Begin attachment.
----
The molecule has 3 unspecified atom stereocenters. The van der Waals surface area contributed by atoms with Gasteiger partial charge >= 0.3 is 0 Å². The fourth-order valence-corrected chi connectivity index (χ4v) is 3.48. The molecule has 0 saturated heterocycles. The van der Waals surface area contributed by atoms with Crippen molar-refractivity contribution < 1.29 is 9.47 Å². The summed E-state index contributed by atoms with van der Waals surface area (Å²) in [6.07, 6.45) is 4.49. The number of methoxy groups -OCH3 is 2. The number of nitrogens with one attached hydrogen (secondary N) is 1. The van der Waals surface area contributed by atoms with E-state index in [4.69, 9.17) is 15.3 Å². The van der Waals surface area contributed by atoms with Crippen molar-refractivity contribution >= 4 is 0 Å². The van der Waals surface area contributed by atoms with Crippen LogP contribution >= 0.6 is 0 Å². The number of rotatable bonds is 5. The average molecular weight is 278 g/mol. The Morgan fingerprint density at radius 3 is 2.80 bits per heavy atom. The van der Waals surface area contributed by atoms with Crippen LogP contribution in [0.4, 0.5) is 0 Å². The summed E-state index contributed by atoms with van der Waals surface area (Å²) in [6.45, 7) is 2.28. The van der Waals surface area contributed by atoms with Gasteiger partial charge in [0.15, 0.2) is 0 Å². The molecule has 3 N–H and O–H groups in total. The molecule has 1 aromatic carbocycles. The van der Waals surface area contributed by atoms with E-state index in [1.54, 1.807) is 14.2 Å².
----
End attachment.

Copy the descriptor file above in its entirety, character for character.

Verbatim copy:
The molecule has 3 unspecified atom stereocenters. The van der Waals surface area contributed by atoms with Gasteiger partial charge >= 0.3 is 0 Å². The fourth-order valence-corrected chi connectivity index (χ4v) is 3.48. The molecule has 0 saturated heterocycles. The van der Waals surface area contributed by atoms with Crippen molar-refractivity contribution < 1.29 is 9.47 Å². The summed E-state index contributed by atoms with van der Waals surface area (Å²) in [6.07, 6.45) is 4.49. The number of methoxy groups -OCH3 is 2. The number of nitrogens with one attached hydrogen (secondary N) is 1. The van der Waals surface area contributed by atoms with E-state index in [4.69, 9.17) is 15.3 Å². The van der Waals surface area contributed by atoms with Crippen molar-refractivity contribution >= 4 is 0 Å². The van der Waals surface area contributed by atoms with Crippen LogP contribution >= 0.6 is 0 Å². The number of rotatable bonds is 5. The average molecular weight is 278 g/mol. The Morgan fingerprint density at radius 3 is 2.80 bits per heavy atom. The van der Waals surface area contributed by atoms with Crippen LogP contribution in [0.4, 0.5) is 0 Å². The summed E-state index contributed by atoms with van der Waals surface area (Å²) in [6.45, 7) is 2.28. The van der Waals surface area contributed by atoms with Gasteiger partial charge in [0.15, 0.2) is 0 Å². The molecule has 3 N–H and O–H groups in total. The molecule has 1 aromatic carbocycles. The van der Waals surface area contributed by atoms with E-state index in [1.54, 1.807) is 14.2 Å².